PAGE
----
This is a guest post by Alexis Croswell, Content Marketing Manager at Culture Amp.

If you’re a fan of Atlassian, you’ve likely seen some great articles on agile software development (like this awesome guide!). The concepts behind agile development have proven so successful, other teams, like HR, are starting to adopt the agile philosophy.

Whereas agile software development was created as a way to meet the rapidly changing and complex demands of customers, agile HR is gaining traction as a way to meet the rapidly changing and complex demands of today’s workforce.

We’ll explore how acting on employee feedback can be done in an agile way, and how we’ve found success in implementing some of the agile HR methodologies at Culture Amp.

Acting on employee feedback in an agile way

Using agile methodology to act on employee feedback sounds like a good idea, right? Employees will see results faster, and HR teams can work faster and better. However, agile HR can really only happen at companies that bring employee feedback analysis in-house.

During the heyday of consultancies it was more common for companies to outsource their employee feedback analysis. A sharp-looking team of consultants would come to your company, administer a survey, then disappear for a few months (or even a year). Upon their return they’d decree changes to be made, and HR teams would be left out of an important process.

Nowadays, it’s more common to bring employee feedback analysis in-house, managed by HR teams. This allows for the collection of feedback in real-time, and HR teams can survey on a cadence that suits the needs of their company.

Agile HR at Culture Amp

At Culture Amp, we use our employee feedback surveys internally to continuously learn and take action. Stacey Nordwall, Senior People Operations Manager at Culture Amp, recently shared how to create a culture first onboarding program by incorporating employee feedback. Stacey’s approach to iterating the onboarding program based on feedback is just one example of how our HR team is agile. While she may not have used the traditional 1-2 week iteration cycle, she had clear points at which a new feature was added to onboarding, due to feedback she had received.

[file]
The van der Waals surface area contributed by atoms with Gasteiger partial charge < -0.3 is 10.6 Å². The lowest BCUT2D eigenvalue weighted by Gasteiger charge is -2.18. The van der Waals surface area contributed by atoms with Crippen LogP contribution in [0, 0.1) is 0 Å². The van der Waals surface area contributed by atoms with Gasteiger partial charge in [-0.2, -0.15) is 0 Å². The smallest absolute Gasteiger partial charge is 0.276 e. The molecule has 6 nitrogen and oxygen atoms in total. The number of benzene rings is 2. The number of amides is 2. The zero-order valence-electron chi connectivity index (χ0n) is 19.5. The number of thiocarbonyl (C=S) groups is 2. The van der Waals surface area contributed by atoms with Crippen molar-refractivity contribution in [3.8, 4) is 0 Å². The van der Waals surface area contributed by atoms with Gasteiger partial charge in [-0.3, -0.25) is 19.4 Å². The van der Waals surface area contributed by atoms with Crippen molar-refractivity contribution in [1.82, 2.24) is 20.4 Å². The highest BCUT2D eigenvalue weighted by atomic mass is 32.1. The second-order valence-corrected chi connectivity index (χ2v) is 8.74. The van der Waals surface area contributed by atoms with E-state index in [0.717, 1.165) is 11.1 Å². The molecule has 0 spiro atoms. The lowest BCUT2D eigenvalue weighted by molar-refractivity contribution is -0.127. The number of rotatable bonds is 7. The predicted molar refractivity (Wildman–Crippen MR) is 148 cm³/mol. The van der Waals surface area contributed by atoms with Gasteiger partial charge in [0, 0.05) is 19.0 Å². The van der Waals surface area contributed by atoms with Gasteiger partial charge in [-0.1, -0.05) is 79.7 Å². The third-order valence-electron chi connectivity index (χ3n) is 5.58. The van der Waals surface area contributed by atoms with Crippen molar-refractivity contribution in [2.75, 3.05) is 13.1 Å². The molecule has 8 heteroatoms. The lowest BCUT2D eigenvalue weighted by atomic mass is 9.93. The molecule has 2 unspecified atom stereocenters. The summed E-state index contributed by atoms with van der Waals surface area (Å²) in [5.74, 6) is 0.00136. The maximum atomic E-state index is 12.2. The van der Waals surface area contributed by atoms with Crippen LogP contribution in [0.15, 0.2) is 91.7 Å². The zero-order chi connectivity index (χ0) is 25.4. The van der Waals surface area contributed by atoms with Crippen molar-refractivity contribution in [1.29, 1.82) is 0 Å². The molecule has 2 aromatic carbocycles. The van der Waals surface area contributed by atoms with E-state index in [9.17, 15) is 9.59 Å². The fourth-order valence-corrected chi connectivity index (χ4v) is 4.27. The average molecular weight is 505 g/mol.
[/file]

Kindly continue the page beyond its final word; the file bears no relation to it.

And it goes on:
“Throughout the iterations of our onboarding program, we always used our platform to survey new hires about their onboarding experiences. Between the survey and the one-on-one meetings I had with nearly every new hire, I was able to iterate a lot over time. Some of these things would be small (like broken links in a checklist) and some would be feedback about things they thought were fundamentally broken. Getting this feedback was essential in being able to evolve the program,” says Stacey.

Retrospective meetings are another agile component used frequently within Culture Amp’s HR team. If a new hire leaves the company before six months is up, the team will get together to talk about what might have happened. Stacey says, “These meetings allow us to learn if there is something we can improve in our recruiting or onboarding processes.”

Modern HR is agile HR

More is being asked of HR teams today than ever before. From hiring, to compliance, productivity and retention, the employee experience, leadership, learning and development – and more – HR is the backbone of successful companies.

The growth of HR teams and their expanding capabilities depends on shaking up old practices and trying out concepts like agile HR. The agile methodology can be applied to many components of the HR practice, like performance management.

If you want to dive deeper into what a more agile HR looks like, hop on over to the Culture Amp blog. We cover more on how other HR teams use agile principles, and the four key ways to use agile to act on employee feedback.

Why you’ll be hearing more about agile HR in 201...